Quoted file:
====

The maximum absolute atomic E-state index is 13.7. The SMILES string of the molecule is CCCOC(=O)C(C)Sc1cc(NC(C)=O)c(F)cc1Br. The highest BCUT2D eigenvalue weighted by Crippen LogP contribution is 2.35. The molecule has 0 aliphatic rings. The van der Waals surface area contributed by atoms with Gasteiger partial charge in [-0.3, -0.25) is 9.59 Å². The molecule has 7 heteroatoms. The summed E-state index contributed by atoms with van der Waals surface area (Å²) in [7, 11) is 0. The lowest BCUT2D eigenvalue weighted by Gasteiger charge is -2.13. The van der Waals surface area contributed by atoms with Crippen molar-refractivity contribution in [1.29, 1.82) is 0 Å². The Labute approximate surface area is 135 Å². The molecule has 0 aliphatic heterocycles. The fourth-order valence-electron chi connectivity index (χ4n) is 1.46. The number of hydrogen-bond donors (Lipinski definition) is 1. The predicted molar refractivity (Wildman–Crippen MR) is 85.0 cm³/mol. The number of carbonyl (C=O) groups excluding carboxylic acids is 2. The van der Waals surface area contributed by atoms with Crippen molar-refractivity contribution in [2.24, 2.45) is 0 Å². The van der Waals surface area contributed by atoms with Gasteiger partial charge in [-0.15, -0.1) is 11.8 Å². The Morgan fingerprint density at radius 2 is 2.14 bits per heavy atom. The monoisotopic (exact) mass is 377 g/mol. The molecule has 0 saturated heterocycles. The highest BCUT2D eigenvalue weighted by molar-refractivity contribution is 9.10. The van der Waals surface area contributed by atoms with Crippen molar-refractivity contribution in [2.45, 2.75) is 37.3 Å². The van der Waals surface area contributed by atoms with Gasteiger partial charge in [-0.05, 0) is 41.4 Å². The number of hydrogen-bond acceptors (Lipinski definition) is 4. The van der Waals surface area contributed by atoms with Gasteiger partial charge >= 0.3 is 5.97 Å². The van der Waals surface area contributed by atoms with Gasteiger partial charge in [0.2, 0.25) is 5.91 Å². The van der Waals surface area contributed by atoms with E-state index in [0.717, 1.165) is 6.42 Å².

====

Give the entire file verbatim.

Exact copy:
The maximum absolute atomic E-state index is 13.7. The SMILES string of the molecule is CCCOC(=O)C(C)Sc1cc(NC(C)=O)c(F)cc1Br. The highest BCUT2D eigenvalue weighted by Crippen LogP contribution is 2.35. The molecule has 0 aliphatic rings. The van der Waals surface area contributed by atoms with Gasteiger partial charge in [-0.3, -0.25) is 9.59 Å². The molecule has 7 heteroatoms. The summed E-state index contributed by atoms with van der Waals surface area (Å²) in [7, 11) is 0. The lowest BCUT2D eigenvalue weighted by Gasteiger charge is -2.13. The van der Waals surface area contributed by atoms with Crippen molar-refractivity contribution in [1.29, 1.82) is 0 Å². The Labute approximate surface area is 135 Å². The molecule has 0 aliphatic heterocycles. The fourth-order valence-electron chi connectivity index (χ4n) is 1.46. The number of hydrogen-bond donors (Lipinski definition) is 1. The predicted molar refractivity (Wildman–Crippen MR) is 85.0 cm³/mol. The number of carbonyl (C=O) groups excluding carboxylic acids is 2. The van der Waals surface area contributed by atoms with Crippen molar-refractivity contribution in [2.24, 2.45) is 0 Å². The van der Waals surface area contributed by atoms with Gasteiger partial charge in [-0.15, -0.1) is 11.8 Å². The Morgan fingerprint density at radius 2 is 2.14 bits per heavy atom. The monoisotopic (exact) mass is 377 g/mol. The molecule has 0 saturated heterocycles. The highest BCUT2D eigenvalue weighted by molar-refractivity contribution is 9.10. The van der Waals surface area contributed by atoms with Crippen molar-refractivity contribution in [2.45, 2.75) is 37.3 Å². The van der Waals surface area contributed by atoms with Gasteiger partial charge in [-0.05, 0) is 41.4 Å². The number of hydrogen-bond acceptors (Lipinski definition) is 4. The van der Waals surface area contributed by atoms with Gasteiger partial charge >= 0.3 is 5.97 Å². The van der Waals surface area contributed by atoms with Gasteiger partial charge in [0.2, 0.25) is 5.91 Å². The van der Waals surface area contributed by atoms with E-state index in [0.717, 1.165) is 6.42 Å².